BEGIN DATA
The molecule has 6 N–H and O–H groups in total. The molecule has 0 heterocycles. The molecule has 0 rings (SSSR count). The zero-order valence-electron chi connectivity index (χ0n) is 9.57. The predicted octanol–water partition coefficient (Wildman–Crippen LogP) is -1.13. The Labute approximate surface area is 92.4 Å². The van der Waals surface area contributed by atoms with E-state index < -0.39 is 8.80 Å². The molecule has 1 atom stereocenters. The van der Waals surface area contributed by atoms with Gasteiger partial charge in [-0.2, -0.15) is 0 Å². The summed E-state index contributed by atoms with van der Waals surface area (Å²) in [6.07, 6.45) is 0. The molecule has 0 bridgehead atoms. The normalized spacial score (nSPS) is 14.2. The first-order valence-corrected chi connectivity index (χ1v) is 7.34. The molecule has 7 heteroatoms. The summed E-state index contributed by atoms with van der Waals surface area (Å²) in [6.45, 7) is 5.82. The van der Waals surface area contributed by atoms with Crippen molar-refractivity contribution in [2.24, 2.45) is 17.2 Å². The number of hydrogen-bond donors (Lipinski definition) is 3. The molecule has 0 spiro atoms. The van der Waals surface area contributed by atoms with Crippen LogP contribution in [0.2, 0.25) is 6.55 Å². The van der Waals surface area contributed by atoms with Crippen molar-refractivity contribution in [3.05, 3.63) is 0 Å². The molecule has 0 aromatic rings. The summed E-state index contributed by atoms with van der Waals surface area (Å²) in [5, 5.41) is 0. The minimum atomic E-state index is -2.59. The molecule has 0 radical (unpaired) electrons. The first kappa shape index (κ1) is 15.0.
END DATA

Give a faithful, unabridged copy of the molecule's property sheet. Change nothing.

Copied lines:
The molecule has 6 N–H and O–H groups in total. The molecule has 0 heterocycles. The molecule has 0 rings (SSSR count). The zero-order valence-electron chi connectivity index (χ0n) is 9.57. The predicted octanol–water partition coefficient (Wildman–Crippen LogP) is -1.13. The Labute approximate surface area is 92.4 Å². The van der Waals surface area contributed by atoms with E-state index < -0.39 is 8.80 Å². The molecule has 1 atom stereocenters. The van der Waals surface area contributed by atoms with Gasteiger partial charge in [-0.2, -0.15) is 0 Å². The summed E-state index contributed by atoms with van der Waals surface area (Å²) in [6.07, 6.45) is 0. The molecule has 0 bridgehead atoms. The normalized spacial score (nSPS) is 14.2. The first-order valence-corrected chi connectivity index (χ1v) is 7.34. The molecule has 7 heteroatoms. The summed E-state index contributed by atoms with van der Waals surface area (Å²) in [6.45, 7) is 5.82. The van der Waals surface area contributed by atoms with Crippen molar-refractivity contribution in [2.24, 2.45) is 17.2 Å². The number of hydrogen-bond donors (Lipinski definition) is 3. The molecule has 0 spiro atoms. The van der Waals surface area contributed by atoms with Crippen LogP contribution in [0.2, 0.25) is 6.55 Å². The van der Waals surface area contributed by atoms with Crippen molar-refractivity contribution in [3.05, 3.63) is 0 Å². The molecule has 0 aromatic rings. The summed E-state index contributed by atoms with van der Waals surface area (Å²) in [5, 5.41) is 0. The minimum atomic E-state index is -2.59. The molecule has 0 radical (unpaired) electrons. The first kappa shape index (κ1) is 15.0.